NEW YORK (AdAge.com) -- Hundreds of stuffed teddy bears laced up with invitations and mailed around to advertisers, agencies and other key influencers in New York last week could only mean one thing: HBO and BBDO are out to top "Voyeur."
Time Warner's premium-cable network and its longtime creative agency BBDO set the bar high with the 2007 branding campaign that took home two Grand Prix awards at the Cannes Lions ad festival and eventually became the most-awarded ad effort of 2008.
Their next effort, "Imagine," has its debut Thursday night with an event in New York's Meatpacking District and on an accompanying website, HBOImagine.com. Each will showcase a multi-narrative short film that, just like "Voyeur," needs to be watched several times -- or, in this case, in multiple pieces -- in order to thread the whole storyline together.
The New York event will feature a giant cube-shaped video screen that will simultaneously stream four pieces of a 37-part, "Memento"-esque mini-drama, each clip designed to change the viewer's perception about the events taking place and their relation to the broader story. After three days in New York, the cube will move to Washington and Philadelphia in early-to-mid October for similar three-day installations.
David Lubars, chairman-chief creative officer of BBDO North America, said "Imagine" was conceived to mirror HBO's reputation for high-quality programming and storytelling.
"If you miss HBO, it's like missing the best of pop culture. And just with the shows, we want to give viewers marketing programs they won't want to miss," he said.
The stakes are fairly low for HBO, which despite the recession still saw subscribers grow during the second quarter to 27.1 million and has seen "True Blood" becomes its third highest-rated series of all time. But Courteney Monroe, HBO's exec VP-consumer marketing, doesn't like to rest on her branding laurels. "Obviously as a subscription business, consumers are making a decision to pay for it. Everything we do needs to reinforce that purchase decision, so we try to constantly create marketing that is inspired."
In one scenario of "Imagine", two men are seen together on a floor, apparently engaged in a close relationship of some sort. As one of the men becomes visibly emotional, the camera pulls back to reveal the two men as bomb squad team members, with the emotional outburst turning out to be a sneeze that sets off an explosion.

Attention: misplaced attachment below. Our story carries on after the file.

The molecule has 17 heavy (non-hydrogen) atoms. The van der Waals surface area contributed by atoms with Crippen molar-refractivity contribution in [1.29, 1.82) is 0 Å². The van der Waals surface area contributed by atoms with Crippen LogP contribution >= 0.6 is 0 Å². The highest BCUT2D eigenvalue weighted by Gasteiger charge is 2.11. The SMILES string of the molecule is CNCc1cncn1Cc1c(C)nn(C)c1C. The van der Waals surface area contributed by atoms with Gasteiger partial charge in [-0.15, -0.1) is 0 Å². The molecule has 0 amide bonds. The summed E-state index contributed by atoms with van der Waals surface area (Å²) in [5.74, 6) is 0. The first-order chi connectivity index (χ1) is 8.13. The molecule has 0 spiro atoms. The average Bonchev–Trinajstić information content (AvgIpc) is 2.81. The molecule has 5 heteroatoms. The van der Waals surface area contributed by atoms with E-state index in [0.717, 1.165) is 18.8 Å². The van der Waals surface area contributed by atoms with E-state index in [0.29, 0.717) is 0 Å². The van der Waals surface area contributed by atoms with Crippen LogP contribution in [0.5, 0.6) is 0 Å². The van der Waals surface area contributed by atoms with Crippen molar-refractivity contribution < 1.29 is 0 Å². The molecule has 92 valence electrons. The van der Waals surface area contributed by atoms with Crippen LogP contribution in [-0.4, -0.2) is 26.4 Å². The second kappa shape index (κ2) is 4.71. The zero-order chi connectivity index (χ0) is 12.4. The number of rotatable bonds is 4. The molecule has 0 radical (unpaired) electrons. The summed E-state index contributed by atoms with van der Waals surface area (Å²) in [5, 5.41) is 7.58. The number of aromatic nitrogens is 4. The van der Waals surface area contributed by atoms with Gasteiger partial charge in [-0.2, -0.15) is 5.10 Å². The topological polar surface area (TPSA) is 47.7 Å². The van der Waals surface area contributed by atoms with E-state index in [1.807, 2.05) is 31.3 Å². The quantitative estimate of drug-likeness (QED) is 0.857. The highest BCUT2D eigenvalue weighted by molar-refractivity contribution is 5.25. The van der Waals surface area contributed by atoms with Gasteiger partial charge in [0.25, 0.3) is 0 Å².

In another clip, the aforementioned teddy bears are seen strewn across the floor of a child's bedroom, but it's revealed that each houses more bombs. Several other converging storylines involving a Japanese banker, a love affair, a mime and an elaborate teddy bear chase sequence all come into play throughout the course of the project.
Benjamin Palmer, CEO and co-founder of The Barbarian Group, which designed the HBOImagine.com site, likened the project's format to DVD extras. "We're trying to deliver on the notion that there's more to see. What if you took a film and the backstory, almost like the DVD extras and the character development and the side notes, and tried to show that all at once? We wanted to make a narrative that's interactive, but you have to figure out what the game is."
But viewers don't need to be in the Meatpacking District to get the full story. All the clips will be available for view online at HBOImagine.com as well, with a ticker charting the viewer's progress in "unlocking" each one of the "Imagine" pieces, with a special pay-off for people who unlock all of the video clips.
"This was designed to be nonlinear. The viewer can enter the story however they choose," said Alison Moore, HBO's VP-brand strategy and digital platforms. "There's almost a gaming aspect to the site, so we tried very hard to make sure the conceit pays off for the viewer."
HBO and BBDO could also use a bigger audience for "Imagine" than the relatively small single-market New York installation and 1 million web hits generated by "Voyeur." To that end, clips at HBOImagine.com will be shareable, with a user-generated component encouraging viewers to submit their own "Imagine"-themed videos featured on the micro-site as well. A dedicated Twitter account and Facebook fan page will launch this week as well.
"We've gotten better at social media in the last two years, so we're turning all these platforms on to drive more word-of-mouth," Ms. Monroe said.